Just 17, and in the Vietnam War


By Vivian Blevins - Contributing columnist



In World War II, the average age of the combat soldier was 26; in the Vietnam War, he was 19.

British musician Paul Hardcastle explored this age and the challenges to these young men with his listeners in his musical composition entitled 19: “ Ni-Ni-Ni 19, 19, Ni 19 19.”

Steve Skinner, 74, of Troy, Ohio, came home from Northmont High School on Oct. 23, 1963, provoked because his English teacher had asked him to rewrite a paper that Steve thought was “pretty good.”

He had always liked classes in shop and history in high school and particularly enjoyed playing football and baseball. He had even liked a former English teacher, Mr. George, who allowed him to read and write the “dreaded book reports” on volumes that he enjoyed, including Kipling’s Captains Courageous and Dana’s Two Years Before the Mast.

On that day in October he said to his father, Robert Earl Skinner, a World War II U.S. Navy veteran, “I’m not going back. I’m finished with high school.”

His father’s response was, “Get in the car. You’re not going to be laying around here all day.”

Minutes later, they were at a Dayton military recruiting station, and the recruiter was asking, “What branch?”

Steve’s response was, “I’ll do the Navy like my dad did.”

Mr. Skinner confirmed his son’s choice and in his Scottish brogue said, “This boy wants to join the Navy. I’m signing for him.”

At the time there was a delay because of a lack of openings; however, by January of 1964 Steve was at Great Lakes Naval Training Center in Illinois.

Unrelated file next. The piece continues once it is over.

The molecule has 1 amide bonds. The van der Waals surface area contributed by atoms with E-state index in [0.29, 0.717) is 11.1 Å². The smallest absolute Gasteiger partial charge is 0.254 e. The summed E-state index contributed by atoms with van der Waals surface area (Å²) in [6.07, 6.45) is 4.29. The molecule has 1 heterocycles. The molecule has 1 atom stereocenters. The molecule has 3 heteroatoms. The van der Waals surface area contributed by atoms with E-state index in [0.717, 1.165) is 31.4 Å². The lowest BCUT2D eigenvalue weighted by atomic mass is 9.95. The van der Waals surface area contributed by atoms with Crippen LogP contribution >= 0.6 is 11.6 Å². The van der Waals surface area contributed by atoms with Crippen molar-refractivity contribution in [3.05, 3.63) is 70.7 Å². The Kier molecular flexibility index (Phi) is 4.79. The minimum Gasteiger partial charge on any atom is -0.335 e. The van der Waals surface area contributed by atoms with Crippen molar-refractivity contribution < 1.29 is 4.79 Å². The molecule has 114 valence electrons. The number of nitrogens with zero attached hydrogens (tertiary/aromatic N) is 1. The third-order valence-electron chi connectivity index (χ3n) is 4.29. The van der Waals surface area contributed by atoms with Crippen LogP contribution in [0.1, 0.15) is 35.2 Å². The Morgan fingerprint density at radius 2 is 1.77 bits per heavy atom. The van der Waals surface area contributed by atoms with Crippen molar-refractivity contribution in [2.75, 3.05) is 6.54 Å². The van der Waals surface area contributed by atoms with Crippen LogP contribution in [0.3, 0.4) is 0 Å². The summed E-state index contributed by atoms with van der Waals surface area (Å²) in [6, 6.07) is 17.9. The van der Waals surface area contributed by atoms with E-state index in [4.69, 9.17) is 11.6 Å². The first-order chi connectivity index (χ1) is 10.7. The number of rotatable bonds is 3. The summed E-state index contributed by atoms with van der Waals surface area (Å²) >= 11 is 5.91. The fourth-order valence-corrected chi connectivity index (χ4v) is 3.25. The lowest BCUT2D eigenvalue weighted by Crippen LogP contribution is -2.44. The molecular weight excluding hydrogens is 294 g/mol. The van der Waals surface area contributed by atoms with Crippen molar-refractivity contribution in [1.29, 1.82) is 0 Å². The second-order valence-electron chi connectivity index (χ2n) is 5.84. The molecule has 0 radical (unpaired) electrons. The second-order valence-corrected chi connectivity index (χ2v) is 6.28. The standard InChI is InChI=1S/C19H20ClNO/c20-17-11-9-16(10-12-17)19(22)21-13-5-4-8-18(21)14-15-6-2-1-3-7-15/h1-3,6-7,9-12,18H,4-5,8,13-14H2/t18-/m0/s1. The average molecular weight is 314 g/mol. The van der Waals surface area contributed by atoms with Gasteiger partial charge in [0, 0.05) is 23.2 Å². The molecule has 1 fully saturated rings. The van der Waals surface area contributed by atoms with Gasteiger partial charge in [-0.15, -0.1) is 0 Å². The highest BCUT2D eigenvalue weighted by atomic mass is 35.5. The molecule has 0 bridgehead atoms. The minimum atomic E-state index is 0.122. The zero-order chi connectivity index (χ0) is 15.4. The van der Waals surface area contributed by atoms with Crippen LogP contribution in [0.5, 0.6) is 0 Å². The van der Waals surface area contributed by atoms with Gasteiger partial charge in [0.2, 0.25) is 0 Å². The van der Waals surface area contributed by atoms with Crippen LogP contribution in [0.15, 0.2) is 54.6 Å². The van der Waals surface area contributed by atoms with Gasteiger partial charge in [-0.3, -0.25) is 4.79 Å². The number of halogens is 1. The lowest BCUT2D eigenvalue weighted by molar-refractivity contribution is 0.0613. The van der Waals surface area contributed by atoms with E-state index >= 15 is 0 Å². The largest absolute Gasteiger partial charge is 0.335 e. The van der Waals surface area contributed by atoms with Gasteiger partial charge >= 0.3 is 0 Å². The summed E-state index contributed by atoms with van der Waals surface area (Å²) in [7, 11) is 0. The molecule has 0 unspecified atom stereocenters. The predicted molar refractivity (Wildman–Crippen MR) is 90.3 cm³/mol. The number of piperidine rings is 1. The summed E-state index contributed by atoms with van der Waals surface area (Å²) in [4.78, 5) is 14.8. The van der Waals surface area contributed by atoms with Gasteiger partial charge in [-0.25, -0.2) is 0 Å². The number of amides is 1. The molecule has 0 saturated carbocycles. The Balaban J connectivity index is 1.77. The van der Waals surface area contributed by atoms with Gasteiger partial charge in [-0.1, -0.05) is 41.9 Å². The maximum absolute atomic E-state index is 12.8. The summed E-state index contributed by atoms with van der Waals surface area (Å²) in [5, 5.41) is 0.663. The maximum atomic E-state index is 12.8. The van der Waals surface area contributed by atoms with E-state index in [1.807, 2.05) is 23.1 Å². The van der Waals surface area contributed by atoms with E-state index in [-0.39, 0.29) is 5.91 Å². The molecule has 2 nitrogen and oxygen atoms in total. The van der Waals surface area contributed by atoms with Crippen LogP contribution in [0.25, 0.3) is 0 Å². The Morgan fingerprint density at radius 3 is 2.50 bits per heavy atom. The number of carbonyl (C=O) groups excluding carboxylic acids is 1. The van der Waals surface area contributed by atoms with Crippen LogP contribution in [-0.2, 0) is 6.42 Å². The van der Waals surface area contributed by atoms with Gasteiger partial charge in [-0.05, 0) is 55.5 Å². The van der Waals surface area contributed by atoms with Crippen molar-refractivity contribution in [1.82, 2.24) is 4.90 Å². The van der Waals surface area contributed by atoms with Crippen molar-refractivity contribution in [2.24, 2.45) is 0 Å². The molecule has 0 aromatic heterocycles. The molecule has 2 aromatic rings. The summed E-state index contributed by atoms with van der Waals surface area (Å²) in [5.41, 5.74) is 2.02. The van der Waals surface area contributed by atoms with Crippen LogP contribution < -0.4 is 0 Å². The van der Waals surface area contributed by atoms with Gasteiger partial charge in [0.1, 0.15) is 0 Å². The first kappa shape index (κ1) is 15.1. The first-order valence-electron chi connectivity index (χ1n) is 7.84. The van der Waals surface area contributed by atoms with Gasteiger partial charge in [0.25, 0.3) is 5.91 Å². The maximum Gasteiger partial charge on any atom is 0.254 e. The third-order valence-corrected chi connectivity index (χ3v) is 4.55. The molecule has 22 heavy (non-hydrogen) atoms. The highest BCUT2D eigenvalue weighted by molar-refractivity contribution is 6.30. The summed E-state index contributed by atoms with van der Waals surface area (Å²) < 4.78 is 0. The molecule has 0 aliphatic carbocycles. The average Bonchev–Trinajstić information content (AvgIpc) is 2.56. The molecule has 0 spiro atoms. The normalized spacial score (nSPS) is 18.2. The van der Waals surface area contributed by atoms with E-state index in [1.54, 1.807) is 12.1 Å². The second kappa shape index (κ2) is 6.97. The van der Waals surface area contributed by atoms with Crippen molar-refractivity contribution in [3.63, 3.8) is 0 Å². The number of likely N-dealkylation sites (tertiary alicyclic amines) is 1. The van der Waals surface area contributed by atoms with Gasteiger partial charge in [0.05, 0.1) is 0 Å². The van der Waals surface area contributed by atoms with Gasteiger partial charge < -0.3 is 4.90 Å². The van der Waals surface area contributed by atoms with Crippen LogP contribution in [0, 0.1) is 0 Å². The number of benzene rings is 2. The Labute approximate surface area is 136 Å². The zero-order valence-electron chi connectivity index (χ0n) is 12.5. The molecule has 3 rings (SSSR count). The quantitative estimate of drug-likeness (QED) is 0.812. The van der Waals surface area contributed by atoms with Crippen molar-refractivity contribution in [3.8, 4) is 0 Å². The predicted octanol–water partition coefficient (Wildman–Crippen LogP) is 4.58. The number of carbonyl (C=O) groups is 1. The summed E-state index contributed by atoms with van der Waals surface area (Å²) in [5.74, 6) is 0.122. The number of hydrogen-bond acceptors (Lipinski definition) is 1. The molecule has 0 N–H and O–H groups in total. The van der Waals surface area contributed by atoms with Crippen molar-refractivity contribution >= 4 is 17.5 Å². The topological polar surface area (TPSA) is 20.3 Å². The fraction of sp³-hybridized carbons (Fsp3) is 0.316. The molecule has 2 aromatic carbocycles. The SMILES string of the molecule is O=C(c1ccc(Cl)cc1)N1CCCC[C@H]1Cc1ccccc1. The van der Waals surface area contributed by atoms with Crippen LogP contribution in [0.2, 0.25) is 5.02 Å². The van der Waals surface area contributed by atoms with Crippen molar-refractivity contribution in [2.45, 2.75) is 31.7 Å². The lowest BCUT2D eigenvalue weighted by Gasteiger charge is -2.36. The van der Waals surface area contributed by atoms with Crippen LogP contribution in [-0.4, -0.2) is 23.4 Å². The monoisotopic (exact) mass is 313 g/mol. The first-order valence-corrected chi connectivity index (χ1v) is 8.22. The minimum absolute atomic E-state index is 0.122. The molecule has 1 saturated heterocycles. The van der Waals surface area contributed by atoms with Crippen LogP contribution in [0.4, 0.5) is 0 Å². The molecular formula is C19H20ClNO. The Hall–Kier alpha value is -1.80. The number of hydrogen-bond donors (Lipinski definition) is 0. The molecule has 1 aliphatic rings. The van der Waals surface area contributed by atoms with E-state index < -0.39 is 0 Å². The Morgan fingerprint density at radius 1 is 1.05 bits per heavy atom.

With whimsy and deep respect, Steve speaks of the impact his father’s military service had on him: “Dad talked a lot about his service. With his Gibson acoustic guitar and his love for Blue Grass music, he entertained the troops on the tanker on which he served. And they seemed to have lots of fun with their high jinks, and Dad got to travel around the world.”

He continues: “My dad instilled in me that we need to support democracy. He had seen what communism was when he witnessed punishment being handed out to workers at Archangel, Russia. And when Dad worked with German POWs at Oran, North Africa, he understood as an American sailor the basic humanity of those men. He felt that some were farmers, just like him, and they weren’t the devil. Hitler was.”

Steve’s boot camp training at Great Lakes was “all about basic seamanship:” the vocabulary (Steve overwhelmed me with his command of Navy language — some very technical and some that family newspapers would never print); the ABCs of types of warfare; first aid; and housekeeping, including basic personal hygiene. As he described the close quarters on his ship, the USS Independence (an aircraft carrier, the final ship of the Forrestal Class of conventionally-powered super carriers; launched in June of 1958; decommissioned in 1998) with 12 men bunking in a compartment the size of a living room and 3,500 men aboard the ship with an ongoing need to conserve water, I was taken aback, never having boarded a 20th-Century battleship. Note that the Wikipedia photographs of his ship, USS Independence CVA-62, will give you some sense of the carrier when you see the number of planes parked on it.

When Steve learned he was going to Vietnam, he now says, “ I’d never heard of a country called Vietnam.”